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Tape Measure

Why size matters with passwords

Tape Measure

Why size matters with passwords

The recently published list of this year’s most common passwords shows that in these times of increased cyber awareness, there are still millions of people using extremely basic passwords that can be cracked in an instant. However, it’s easier to criticise than to suggest a solution, so what attributes should a strong password have?

Special characters?

Many websites that require a password will no longer allow you to choose one as simple as ‘password’ or ‘12345’. For a start, they may ask for a minimum length, but they may also require you to have a mixture of upper and lower case letters, and at least one number or special character, such as a question mark or ampersand (&).

This makes a lot of sense, because if you limit yourself to lower case letters, you have only 26 characters at your disposal. The inclusion of upper case immediately doubles this to 52, the digits 0-9 at a further 10, and there are hundreds of other characters that could be used, including some not on the keyword. The greater the pool of characters used, the less crackable your password will be.

The problem is that the insistence upon including numbers and upper case letters has led people who would otherwise use ‘password’ to use something only marginally more secure, such as ‘Passw0rd’. It’s because of this that even Bill Burr, who is credited with popularising the advice to use a mix of characters, now admits that he regrets saying it.

Longer is stronger

Many password gurus now advise that it’s better to favour length over complexity, and that using two or three everyday words makes for a safer password than a short, nonsensical alphanumerical combination. Thus, a password like ‘chicken wardrobe igloo’ may actually be more secure than a much more cryptic-looking one like ‘z$T28’.

To illustrate this, sport lovers who enjoy betting will likely have had experience of accumulators. These rely on a number of outcomes being correctly predicted in order for the punter to win the bet, and the more bets they add to it, the greater their pay-out will be. The problem is that with each bet added, the probability of success becomes smaller, and it only takes one outcome to be predicted wrongly for the entire bet to be lost.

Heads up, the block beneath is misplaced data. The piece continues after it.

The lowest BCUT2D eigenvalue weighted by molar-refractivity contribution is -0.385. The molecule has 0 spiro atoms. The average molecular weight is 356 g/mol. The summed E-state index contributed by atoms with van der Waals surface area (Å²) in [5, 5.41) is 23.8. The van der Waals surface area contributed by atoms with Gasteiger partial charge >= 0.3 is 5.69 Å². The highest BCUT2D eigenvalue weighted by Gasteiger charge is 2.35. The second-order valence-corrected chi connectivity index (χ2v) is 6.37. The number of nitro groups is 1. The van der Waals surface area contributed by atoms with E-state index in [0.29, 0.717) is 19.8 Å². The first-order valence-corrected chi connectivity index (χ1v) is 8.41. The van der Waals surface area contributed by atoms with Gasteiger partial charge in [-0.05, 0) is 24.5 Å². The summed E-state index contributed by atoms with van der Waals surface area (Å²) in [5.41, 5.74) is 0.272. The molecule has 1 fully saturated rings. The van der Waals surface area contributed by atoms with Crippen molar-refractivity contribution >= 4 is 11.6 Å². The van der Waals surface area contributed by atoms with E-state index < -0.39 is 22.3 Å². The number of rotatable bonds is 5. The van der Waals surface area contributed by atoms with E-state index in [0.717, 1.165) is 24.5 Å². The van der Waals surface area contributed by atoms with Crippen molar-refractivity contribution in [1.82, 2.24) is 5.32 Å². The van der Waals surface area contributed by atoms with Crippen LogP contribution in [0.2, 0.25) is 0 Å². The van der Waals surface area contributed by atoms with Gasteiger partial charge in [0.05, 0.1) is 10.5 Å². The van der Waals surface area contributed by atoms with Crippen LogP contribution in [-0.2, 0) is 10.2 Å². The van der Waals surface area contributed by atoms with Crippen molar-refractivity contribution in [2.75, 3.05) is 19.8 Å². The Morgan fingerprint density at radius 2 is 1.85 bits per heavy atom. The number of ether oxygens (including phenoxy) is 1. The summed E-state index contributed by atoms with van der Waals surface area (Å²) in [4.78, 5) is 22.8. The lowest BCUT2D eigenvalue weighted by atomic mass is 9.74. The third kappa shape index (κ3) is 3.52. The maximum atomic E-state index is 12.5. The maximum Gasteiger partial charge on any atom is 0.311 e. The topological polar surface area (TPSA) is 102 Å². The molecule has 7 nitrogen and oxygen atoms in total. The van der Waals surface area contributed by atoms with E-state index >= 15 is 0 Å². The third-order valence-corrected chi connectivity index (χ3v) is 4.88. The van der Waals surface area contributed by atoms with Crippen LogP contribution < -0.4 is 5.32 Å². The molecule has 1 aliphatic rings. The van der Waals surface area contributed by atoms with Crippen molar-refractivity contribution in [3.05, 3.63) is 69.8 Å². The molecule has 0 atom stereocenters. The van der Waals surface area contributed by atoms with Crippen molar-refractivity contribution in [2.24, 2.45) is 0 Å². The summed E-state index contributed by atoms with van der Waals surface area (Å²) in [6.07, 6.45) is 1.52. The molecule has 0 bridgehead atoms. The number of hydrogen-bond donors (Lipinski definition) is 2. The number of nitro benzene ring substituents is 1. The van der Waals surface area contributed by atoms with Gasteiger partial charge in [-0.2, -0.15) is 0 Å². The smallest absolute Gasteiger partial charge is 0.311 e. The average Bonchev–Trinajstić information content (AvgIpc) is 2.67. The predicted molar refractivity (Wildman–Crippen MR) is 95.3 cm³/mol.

A football fan looking at last weekend’s fixtures might have correctly thought that Premier League leaders Liverpool were sure to beat bottom-of-the-table Watford, and that Manchester City would probably be too strong for an out-of-sorts Arsenal with no permanent manager in place. However, they make also have assumed that in-form Leicester City would overpower struggling Norwich City at home, but this game ended in a 1-1 draw, and Chelsea’s 1-0 home defeat to Bournemouth also went against the form books. This shows that even though four individual events may be likely, it’s unlikely that all four will produce no surprises between them.

To apply this to a choice of passwords, let’s keep it simple by assuming that you’re sticking to the 26 lower case letters. If you had a one-letter password, there would be a 1 in 26 chance of guessing it. This might seem small, but bear in mind that an intruder can have a few attempts, and there are programmes that can help with password cracking. By increasing it to two letters, there is now a one in 26 chance of guessing both letters, and if you multiply 26 by itself, you get a one in 676 chance of guessing the password correctly – much more unlikely, but still not strong enough.

If you have a 20-character password, there are 19,928,148,895,209,409,152,340,197,376 different possible combinations, which can be written as nearly 20 octillion. For some kind of perspective, there are estimated to be around one septillion stars in the universe, so we have 19,928 times more password possibilities here than stars. That’s without including anything but lower case letters!

You might argue that ‘chicken’, ‘wardrobe’ and ‘igloo’ are English words and are therefore more guessable than random characters. Even so, the Oxford English Dictionary contains 171,476 words, so by choosing just three of them in a certain order, you have created a password that is one of more than five trillion possibilities (171,476 cubed) using that method.

Tomorrow, we will look at an example of how combinations of three simple words are being used in technology, with potentially life-saving results.

John Murray
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